We have seen that throughout history. I think that people who are willing to make a statement like that-and I am proud that there are women in our history who were able to make statements of this kind-can make a difference. When these young people gather together in the Queensland parliament and talk about securing peace in an insecure world they will be actually reflecting one of the strong points of the platform of the Women's Peace Army, which said that the education of children on the principles of peace and arbitration should be a core intent of the movement towards achieving peace.
There is no better way than involving young people and making sure they understand that there can be alternatives and that we are fortunate in our community that we are a genuinely peaceful nation. But now because of the values of mass media-and sometimes, I know, we question the values of the mass media-we are able to see before our eyes the horrors of what is going on across the world. No-one can remain unmoved by the images of what is going on in Lebanon, Iraq, Bangladesh, Sri Lanka and so many other places. In fact the horrid litany of destruction, viciousness and the genuine uselessness of war and calumny in our world goes on.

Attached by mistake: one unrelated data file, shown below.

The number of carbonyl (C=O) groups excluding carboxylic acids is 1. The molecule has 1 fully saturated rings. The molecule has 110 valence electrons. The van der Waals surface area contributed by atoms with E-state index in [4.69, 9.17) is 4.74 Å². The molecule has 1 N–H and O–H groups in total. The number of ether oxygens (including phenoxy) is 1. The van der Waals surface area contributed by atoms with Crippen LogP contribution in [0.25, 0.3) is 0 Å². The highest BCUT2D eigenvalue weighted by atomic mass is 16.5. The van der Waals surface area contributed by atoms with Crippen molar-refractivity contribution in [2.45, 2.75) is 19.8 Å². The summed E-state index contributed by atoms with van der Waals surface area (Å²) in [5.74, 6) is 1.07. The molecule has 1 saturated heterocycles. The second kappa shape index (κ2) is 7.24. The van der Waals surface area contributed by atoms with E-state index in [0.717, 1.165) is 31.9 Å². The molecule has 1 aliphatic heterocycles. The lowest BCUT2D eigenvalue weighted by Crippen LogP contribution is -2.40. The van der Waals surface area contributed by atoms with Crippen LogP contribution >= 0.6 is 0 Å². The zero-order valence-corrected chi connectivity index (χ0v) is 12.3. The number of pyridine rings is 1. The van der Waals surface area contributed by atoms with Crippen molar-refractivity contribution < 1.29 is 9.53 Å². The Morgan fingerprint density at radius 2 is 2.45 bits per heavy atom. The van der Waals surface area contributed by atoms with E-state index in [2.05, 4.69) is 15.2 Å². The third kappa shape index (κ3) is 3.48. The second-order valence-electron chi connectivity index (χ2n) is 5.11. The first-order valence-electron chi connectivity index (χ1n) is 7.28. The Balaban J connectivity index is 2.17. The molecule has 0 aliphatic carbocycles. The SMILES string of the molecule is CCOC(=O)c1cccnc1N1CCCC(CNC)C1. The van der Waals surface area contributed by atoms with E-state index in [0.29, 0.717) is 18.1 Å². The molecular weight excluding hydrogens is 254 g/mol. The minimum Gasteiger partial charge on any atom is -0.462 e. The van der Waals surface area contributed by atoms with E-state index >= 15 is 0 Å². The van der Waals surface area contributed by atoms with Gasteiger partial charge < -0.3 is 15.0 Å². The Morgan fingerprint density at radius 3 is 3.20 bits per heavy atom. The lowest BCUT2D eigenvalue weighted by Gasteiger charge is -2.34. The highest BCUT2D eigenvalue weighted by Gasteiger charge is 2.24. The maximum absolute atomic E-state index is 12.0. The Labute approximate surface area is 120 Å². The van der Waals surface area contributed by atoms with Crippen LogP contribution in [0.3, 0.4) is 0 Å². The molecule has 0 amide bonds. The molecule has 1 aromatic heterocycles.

So it is not actually naive or irresponsible to say that there can be alternatives. The only way that we will be able to move forward as a community, as a world, is to take the stand and say that we can stop the violence. It is not easy-we cannot control the actions of others-but that is no reason to defame the people who think that there are alternatives, because we should have no option but to say that peace is there. The only people who can make a difference are us. We know that the world will not necessarily have a genuine ceasefire on 21 September, but people in Brisbane will be saying that there is an alternative and that they will have their voices heard.
15 August, 2006